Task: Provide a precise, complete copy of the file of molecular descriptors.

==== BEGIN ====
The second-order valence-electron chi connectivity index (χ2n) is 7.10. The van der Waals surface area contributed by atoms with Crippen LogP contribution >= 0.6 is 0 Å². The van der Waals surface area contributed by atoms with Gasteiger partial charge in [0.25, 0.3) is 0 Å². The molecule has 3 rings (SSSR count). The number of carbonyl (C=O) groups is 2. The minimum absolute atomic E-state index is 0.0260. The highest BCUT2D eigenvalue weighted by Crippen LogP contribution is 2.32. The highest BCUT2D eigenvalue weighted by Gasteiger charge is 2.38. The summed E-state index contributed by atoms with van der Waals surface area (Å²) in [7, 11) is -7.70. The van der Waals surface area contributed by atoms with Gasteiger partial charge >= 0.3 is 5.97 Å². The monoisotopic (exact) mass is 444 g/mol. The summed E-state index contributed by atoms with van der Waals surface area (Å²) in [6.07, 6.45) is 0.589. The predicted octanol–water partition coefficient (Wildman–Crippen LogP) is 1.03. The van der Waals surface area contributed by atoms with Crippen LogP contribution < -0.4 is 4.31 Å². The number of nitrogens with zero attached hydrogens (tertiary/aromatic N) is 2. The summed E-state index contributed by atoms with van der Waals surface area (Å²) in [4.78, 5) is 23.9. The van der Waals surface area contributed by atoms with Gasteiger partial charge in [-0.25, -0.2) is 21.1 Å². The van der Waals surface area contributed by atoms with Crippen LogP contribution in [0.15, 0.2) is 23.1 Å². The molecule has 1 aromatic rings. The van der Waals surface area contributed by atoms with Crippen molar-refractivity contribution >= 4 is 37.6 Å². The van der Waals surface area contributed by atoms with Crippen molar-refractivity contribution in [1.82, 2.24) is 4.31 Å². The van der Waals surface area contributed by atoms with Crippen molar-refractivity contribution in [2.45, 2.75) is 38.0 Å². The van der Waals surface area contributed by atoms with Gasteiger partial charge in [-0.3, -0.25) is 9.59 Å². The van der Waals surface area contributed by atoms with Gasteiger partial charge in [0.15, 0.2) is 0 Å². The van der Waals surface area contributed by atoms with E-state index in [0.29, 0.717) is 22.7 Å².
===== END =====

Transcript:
The second-order valence-electron chi connectivity index (χ2n) is 7.10. The van der Waals surface area contributed by atoms with Crippen LogP contribution >= 0.6 is 0 Å². The van der Waals surface area contributed by atoms with Gasteiger partial charge in [0.25, 0.3) is 0 Å². The molecule has 3 rings (SSSR count). The number of carbonyl (C=O) groups is 2. The minimum absolute atomic E-state index is 0.0260. The highest BCUT2D eigenvalue weighted by Crippen LogP contribution is 2.32. The highest BCUT2D eigenvalue weighted by Gasteiger charge is 2.38. The summed E-state index contributed by atoms with van der Waals surface area (Å²) in [7, 11) is -7.70. The van der Waals surface area contributed by atoms with Gasteiger partial charge >= 0.3 is 5.97 Å². The monoisotopic (exact) mass is 444 g/mol. The summed E-state index contributed by atoms with van der Waals surface area (Å²) in [6.07, 6.45) is 0.589. The predicted octanol–water partition coefficient (Wildman–Crippen LogP) is 1.03. The van der Waals surface area contributed by atoms with Crippen LogP contribution < -0.4 is 4.31 Å². The number of nitrogens with zero attached hydrogens (tertiary/aromatic N) is 2. The summed E-state index contributed by atoms with van der Waals surface area (Å²) in [4.78, 5) is 23.9. The van der Waals surface area contributed by atoms with Gasteiger partial charge in [-0.25, -0.2) is 21.1 Å². The van der Waals surface area contributed by atoms with Crippen LogP contribution in [0.15, 0.2) is 23.1 Å². The molecule has 1 aromatic rings. The van der Waals surface area contributed by atoms with Crippen molar-refractivity contribution >= 4 is 37.6 Å². The van der Waals surface area contributed by atoms with Crippen molar-refractivity contribution in [1.82, 2.24) is 4.31 Å². The van der Waals surface area contributed by atoms with Crippen molar-refractivity contribution in [2.45, 2.75) is 38.0 Å². The van der Waals surface area contributed by atoms with Gasteiger partial charge in [-0.3, -0.25) is 9.59 Å². The van der Waals surface area contributed by atoms with Gasteiger partial charge in [0.15, 0.2) is 0 Å². The van der Waals surface area contributed by atoms with E-state index in [0.29, 0.717) is 22.7 Å².